Surviving Quarantine: How One Student Dealt With School Closing

Students spent the second half of the spring semester learning from home. Photo by Edward Jenner from

In March, the COVID-19 pandemic hit the United States, closing down the country, including schools and many businesses. The pandemic hit while Eastern New Mexico University was on spring break; while initially the break was just extended for a week, it turned into finishing the semester at home. The pandemic rapidly changed the lives of everyone, making classes more challenging for both students and teachers.

Alexis Olmos, a science major who started at ENMU in January of this year, only got to spend a couple of months as a student on campus before the pandemic. When the pandemic first hit, Alexis said she “wasn’t very scared of it” because she knew that following the precautions like wearing a mask and washing her hands often would help protect her. However, she worried about how this would affect school and her job. As for school closing, Alexis said she knew “online classes are not [her] strong suit.” After switching to online classes, she “became really nervous about [her] GPA,” because she feels better suited for in-class work. Also, Alexis felt that trying to complete the labs that go along with her science classes became more challenging. A couple of things she did like about online classes were being able to work at her own pace and going back to her normal work schedule.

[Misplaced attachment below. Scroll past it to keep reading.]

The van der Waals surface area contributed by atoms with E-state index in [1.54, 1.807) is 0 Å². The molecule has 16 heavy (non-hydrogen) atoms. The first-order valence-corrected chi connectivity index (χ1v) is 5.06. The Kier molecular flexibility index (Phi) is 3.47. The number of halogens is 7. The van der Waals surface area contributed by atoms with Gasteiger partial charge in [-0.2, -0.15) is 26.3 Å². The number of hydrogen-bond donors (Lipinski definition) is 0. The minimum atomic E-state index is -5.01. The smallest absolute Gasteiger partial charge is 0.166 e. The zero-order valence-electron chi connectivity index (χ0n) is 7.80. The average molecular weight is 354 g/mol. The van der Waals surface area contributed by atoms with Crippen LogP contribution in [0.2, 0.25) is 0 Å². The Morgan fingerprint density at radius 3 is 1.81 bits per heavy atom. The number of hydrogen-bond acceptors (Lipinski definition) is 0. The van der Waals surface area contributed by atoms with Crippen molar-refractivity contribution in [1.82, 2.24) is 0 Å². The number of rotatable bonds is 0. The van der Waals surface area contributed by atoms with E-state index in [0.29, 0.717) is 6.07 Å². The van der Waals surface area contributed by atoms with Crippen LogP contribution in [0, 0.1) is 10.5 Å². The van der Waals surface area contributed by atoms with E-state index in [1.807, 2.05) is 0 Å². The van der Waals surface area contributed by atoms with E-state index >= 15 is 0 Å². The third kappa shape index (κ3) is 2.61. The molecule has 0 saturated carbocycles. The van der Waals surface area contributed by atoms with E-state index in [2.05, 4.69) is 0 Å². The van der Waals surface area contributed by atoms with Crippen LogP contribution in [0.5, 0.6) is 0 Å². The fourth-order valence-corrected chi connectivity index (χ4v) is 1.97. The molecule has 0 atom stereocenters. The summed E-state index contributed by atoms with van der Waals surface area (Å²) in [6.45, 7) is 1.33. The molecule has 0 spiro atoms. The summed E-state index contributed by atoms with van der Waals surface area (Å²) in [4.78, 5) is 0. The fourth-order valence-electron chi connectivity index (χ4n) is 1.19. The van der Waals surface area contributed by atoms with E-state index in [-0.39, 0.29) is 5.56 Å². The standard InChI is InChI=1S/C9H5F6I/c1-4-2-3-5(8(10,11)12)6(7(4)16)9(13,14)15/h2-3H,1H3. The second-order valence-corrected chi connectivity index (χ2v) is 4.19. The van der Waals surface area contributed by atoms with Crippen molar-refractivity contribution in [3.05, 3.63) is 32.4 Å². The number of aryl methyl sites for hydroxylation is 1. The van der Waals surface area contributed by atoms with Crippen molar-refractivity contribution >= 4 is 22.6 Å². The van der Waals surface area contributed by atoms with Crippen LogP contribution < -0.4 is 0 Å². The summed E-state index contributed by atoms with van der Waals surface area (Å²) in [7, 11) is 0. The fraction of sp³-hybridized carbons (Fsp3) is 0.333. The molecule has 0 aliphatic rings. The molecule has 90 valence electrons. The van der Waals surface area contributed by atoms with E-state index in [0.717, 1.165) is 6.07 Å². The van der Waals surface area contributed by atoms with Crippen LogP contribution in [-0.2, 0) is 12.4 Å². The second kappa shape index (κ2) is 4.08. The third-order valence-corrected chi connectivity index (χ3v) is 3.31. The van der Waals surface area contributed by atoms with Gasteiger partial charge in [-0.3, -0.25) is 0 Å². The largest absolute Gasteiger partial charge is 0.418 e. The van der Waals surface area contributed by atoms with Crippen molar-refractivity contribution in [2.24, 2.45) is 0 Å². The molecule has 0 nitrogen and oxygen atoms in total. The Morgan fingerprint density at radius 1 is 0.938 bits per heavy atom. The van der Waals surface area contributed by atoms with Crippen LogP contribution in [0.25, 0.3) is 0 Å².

Alexis works in a dentist office and was worried not only that her job would be affected but her boss’s and coworkers’ jobs as well. She works at a private practice, so she worried that the pandemic would hit them harder. The American Dental Association only allowed the office to see two patients a day for a while, but they have now been able to see patients regularly again.

When the pandemic hit, her day-to-to life changed completely. Alexis feels that this pandemic caused her to both gain and lose some independence. She gained independence by becoming more “responsible than [she] was before as far as keeping up with [her] assignments.” However, Alexis also felt that she lost some independence, because she became more reliant on her professors to make sense of what was going on in the classes. After the classes were switched to online, Alexis said it made her feel more alone, because she didn’t get to see or talk to the people that she had before every day. Also, none of her classes had zoom meetings, so there were no interactions with anyone else in class.

Alexis Olmos is a biology major at ENMU and would like to go into the healthcare field after graduation. She is planning to attend dental school after completing her bachelor’s degree. Alexis is expecting to graduate with her bachelor’s degree in December 2022.

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